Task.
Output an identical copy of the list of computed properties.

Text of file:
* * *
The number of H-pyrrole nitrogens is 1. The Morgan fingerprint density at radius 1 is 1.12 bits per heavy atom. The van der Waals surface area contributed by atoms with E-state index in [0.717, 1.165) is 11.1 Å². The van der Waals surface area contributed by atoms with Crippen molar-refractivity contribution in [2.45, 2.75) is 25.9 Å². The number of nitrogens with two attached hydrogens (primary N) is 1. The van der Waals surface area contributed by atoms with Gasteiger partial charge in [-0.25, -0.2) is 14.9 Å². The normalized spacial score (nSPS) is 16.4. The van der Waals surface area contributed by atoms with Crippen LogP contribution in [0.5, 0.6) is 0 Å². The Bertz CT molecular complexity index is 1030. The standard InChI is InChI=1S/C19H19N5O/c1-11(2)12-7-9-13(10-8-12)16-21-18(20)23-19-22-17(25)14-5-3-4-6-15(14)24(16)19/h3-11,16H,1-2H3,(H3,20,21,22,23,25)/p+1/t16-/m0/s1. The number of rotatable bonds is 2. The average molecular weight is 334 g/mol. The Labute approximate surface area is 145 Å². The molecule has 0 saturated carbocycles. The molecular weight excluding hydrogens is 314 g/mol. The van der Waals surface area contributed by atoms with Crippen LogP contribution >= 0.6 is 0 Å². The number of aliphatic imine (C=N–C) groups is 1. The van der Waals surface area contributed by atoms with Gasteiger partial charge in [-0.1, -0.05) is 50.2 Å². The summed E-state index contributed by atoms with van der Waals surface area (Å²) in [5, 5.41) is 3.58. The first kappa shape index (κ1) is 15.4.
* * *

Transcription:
The number of H-pyrrole nitrogens is 1. The Morgan fingerprint density at radius 1 is 1.12 bits per heavy atom. The van der Waals surface area contributed by atoms with E-state index in [0.717, 1.165) is 11.1 Å². The van der Waals surface area contributed by atoms with Crippen molar-refractivity contribution in [2.45, 2.75) is 25.9 Å². The number of nitrogens with two attached hydrogens (primary N) is 1. The van der Waals surface area contributed by atoms with Gasteiger partial charge in [-0.25, -0.2) is 14.9 Å². The normalized spacial score (nSPS) is 16.4. The van der Waals surface area contributed by atoms with Crippen LogP contribution in [0.5, 0.6) is 0 Å². The Bertz CT molecular complexity index is 1030. The standard InChI is InChI=1S/C19H19N5O/c1-11(2)12-7-9-13(10-8-12)16-21-18(20)23-19-22-17(25)14-5-3-4-6-15(14)24(16)19/h3-11,16H,1-2H3,(H3,20,21,22,23,25)/p+1/t16-/m0/s1. The number of rotatable bonds is 2. The average molecular weight is 334 g/mol. The Labute approximate surface area is 145 Å². The molecule has 0 saturated carbocycles. The molecular weight excluding hydrogens is 314 g/mol. The van der Waals surface area contributed by atoms with Crippen LogP contribution >= 0.6 is 0 Å². The number of aliphatic imine (C=N–C) groups is 1. The van der Waals surface area contributed by atoms with Gasteiger partial charge in [-0.1, -0.05) is 50.2 Å². The summed E-state index contributed by atoms with van der Waals surface area (Å²) in [5, 5.41) is 3.58. The first kappa shape index (κ1) is 15.4.